# Thread: compute probability

1. ## compute probability

I need to work this math question, using the binomial probability formula,can someone help me figure it out. A 10-question multiple choice exam is given, and each question has five possible answers. Pascal takes his exam and guesses at every question. Use the binomial orobability formula to find the probability(to 5 deciminal places) that:
a) he gets exactly 2 questions correct.
b)he gets no questions correct.
c) he gets at least 1 question correct(use the information from part (b) to answer this part.
d) he gets at least 9 questions correct.
e) Without using the binomial probability formula, determine the probability that he gets exactly 2 questions correct.
f) Compare your answers to parts (a) and (f). If they are not the same, explain why.
Is there a math wiz out there, that could possibly help me with this problem, or try to walk me through it,I would really appreciate it, Thanks Toni

2. Originally Posted by toni_45miss@hotmail.com
I need to work this math question, using the binomial probability formula,can someone help me figure it out. A 10-question multiple choice exam is given, and each question has five possible answers. Pascal takes his exam and guesses at every question. Use the binomial orobability formula to find the probability(to 5 deciminal places) that:
a) he gets exactly 2 questions correct.
b)he gets no questions correct.
c) he gets at least 1 question correct(use the information from part (b) to answer this part.
d) he gets at least 9 questions correct.
e) Without using the binomial probability formula, determine the probability that he gets exactly 2 questions correct.
f) Compare your answers to parts (a) and (f). If they are not the same, explain why.
Is there a math wiz out there, that could possibly help me with this problem, or try to walk me through it,I would really appreciate it, Thanks Toni
A binomialy distributed random variable with $N$ trials and probability of a favourable outcome on a single trial $p$ has prbability of $n$ favourable outcomes in $N$ trials of:

$
b(n;N,p) = \frac{N!}{(N-n)!n!}~p^n(1-p)^{n-1}
$

where the exclamation mark denotes the factorial function.

In this question $N=10$ and $p=1/5$, so for part (a) we have:

$
p(n=2) = b(2;10,0.2) = \frac{10!}{8!2!}~0.2^2~0.8^{8}=45 ~0.2^2~0.8^{8} \approx 0.30199
$

RonL

3. ## To Captain Black man you are good, you sure your not in my math class? So do I use 0'

Man you are great, are you sure you are not in my math class? So do I use all 0's for (b),or not. This type of math has lost me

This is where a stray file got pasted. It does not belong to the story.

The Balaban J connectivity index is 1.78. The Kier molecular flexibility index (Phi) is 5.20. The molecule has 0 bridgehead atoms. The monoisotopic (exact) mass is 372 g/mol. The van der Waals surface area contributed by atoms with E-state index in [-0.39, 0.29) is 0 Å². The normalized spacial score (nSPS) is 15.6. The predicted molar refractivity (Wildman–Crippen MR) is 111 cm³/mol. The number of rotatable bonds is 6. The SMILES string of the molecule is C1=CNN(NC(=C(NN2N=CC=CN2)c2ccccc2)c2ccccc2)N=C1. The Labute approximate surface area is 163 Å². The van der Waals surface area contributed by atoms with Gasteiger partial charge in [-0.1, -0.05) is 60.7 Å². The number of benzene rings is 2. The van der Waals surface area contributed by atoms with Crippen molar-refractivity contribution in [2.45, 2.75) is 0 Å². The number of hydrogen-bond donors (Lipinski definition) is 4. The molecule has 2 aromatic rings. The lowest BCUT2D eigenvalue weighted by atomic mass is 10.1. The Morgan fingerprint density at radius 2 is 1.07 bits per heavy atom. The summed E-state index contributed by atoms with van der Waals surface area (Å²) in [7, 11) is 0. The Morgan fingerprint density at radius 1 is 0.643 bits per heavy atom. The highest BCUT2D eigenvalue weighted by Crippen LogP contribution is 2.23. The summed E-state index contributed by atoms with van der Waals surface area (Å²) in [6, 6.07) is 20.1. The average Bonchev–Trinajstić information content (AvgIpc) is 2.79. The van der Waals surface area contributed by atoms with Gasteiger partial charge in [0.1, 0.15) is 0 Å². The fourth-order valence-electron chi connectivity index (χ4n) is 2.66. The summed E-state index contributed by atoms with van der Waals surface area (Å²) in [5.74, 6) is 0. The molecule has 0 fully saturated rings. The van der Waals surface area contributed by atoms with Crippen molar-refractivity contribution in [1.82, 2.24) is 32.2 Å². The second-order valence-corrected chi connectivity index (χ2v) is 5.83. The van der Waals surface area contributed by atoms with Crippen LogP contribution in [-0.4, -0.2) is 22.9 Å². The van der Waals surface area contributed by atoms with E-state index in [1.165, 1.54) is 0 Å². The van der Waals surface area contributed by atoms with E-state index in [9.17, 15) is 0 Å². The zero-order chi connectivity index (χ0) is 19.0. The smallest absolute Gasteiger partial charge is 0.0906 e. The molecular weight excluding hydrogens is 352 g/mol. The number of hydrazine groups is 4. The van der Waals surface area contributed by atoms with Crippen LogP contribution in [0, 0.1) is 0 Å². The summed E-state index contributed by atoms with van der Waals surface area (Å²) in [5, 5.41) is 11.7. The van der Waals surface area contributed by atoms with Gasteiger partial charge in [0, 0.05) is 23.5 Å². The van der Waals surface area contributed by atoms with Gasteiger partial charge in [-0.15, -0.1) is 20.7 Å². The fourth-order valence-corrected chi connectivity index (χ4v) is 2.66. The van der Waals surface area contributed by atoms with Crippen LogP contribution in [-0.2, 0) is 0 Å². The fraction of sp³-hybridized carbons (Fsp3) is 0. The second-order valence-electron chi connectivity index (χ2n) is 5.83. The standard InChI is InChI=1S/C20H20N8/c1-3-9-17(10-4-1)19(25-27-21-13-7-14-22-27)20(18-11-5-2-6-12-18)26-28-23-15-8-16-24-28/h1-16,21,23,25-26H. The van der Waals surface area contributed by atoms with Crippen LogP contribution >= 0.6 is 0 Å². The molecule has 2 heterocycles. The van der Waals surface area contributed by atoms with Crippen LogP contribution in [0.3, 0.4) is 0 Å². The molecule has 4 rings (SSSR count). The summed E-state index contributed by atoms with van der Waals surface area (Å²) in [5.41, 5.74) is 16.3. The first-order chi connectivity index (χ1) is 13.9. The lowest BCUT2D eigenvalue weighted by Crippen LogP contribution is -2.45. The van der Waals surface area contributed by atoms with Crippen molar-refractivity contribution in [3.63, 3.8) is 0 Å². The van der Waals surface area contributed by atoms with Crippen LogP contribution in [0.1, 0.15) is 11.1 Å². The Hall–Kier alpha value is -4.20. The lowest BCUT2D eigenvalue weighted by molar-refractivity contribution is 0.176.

Originally Posted by CaptainBlack
A binomialy distributed random variable with $N$ trials and probability of a favourable outcome on a single trial $p$ has prbability of $n$ favourable outcomes in $N$ trials of:

$
b(n;N,p) = \frac{N!}{(N-n)!n!}~p^n(1-p)^{n-1}
$

where the exclamation mark denotes the factorial function.

In this question $N=10$ and $p=1/5$, so for part (a) we have:

$
p(n=2) = b(2;10,0.2) = \frac{10!}{8!2!}~0.2^2~0.8^{8}=45 ~0.2^2~0.8^{8} \approx 0.30199
$

RonL

4. Hello, toni!

I will assume you know the Binomial Probability Formula.

We know that: . $\begin{array}{ccccc}P(\text{right}) & = & \frac{1}{5} & = & 0.2 \\ P(\text{wrong}) & = & \frac{4}{5} & = & 0.8\end{array}$

A 10-question multiple choice exam is given, and each question has 5 possible answers.
Pascal takes his exam and guesses at every question.
Use the binomial orobability formula to find the probability(to 5 deciminal places) that:

a) he gets exactly 2 questions correct.
$P(\text{2 right})\;=\; {10\choose2}(0.2)^2(0.8)^8$

b) he gets no questions correct.
$P(\text{0 right}) \;=\;{10\choose0}(0.2)^0(0.8)^{10}$

c) he gets at least 1 question correct
(use the information from part (b) to answer this part.
The opposite of "at least one right" is "none right".

Hence: . $P(\text{at least 1 right}) \;=\;1 - P(\text{0 right})$

d) he gets at least 9 questions correct.
"At least 9 right" means: 9 right or 10 right.

$P(\text{at least 9 right}) \;=\;P(\text{9 right}) + P(\text{10 right})$

. . . . . . . . . . . . $= \;{10\choose9}(0.2)^9(0.8)^1 + {10\choose10}(0.2)^{10}(0.8)^0$

I'll let you do the arithmetic . . .

5. Originally Posted by toni_45miss@hotmail.com
I need to work this math question, using the binomial probability formula,can someone help me figure it out. A 10-question multiple choice exam is given, and each question has five possible answers. Pascal takes his exam and guesses at every question. Use the binomial orobability formula to find the probability(to 5 deciminal places) that:
a) he gets exactly 2 questions correct.
b)he gets no questions correct.
c) he gets at least 1 question correct(use the information from part (b) to answer this part.
d) he gets at least 9 questions correct.
e) Without using the binomial probability formula, determine the probability that he gets exactly 2 questions correct.
f) Compare your answers to parts (a) and (f). If they are not the same, explain why.
Is there a math wiz out there, that could possibly help me with this problem, or try to walk me through it,I would really appreciate it, Thanks Toni
Originally Posted by CaptainBlack
A binomialy distributed random variable with $N$ trials and probability of a favourable outcome on a single trial $p$ has prbability of $n$ favourable outcomes in $N$ trials of:

$
b(n;N,p) = \frac{N!}{(N-n)!n!}~p^n(1-p)^{n-1}
$

where the exclamation mark denotes the factorial function.

In this question $N=10$ and $p=1/5$, so for part (a) we have:

$
p(n=2) = b(2;10,0.2) = \frac{10!}{8!2!}~0.2^2~0.8^{8}=45 ~0.2^2~0.8^{8} \approx 0.30199
$

RonL
For part b) we want $n=0$, so:

$
p(n=0) = b(0;10,0.2) = \frac{10!}{10!~0!}~0.2^0~0.8^{10}=0.8^{10} \approx 0.10737
$

Note: $0!=1$

RonL

6. ## Math,math,math!!!

Yes, puzzeled I am, but you guys are explaining it to me in a way I am kinda getting it, thank you all for all of the help, Toni Hopefully someday I can return the favor.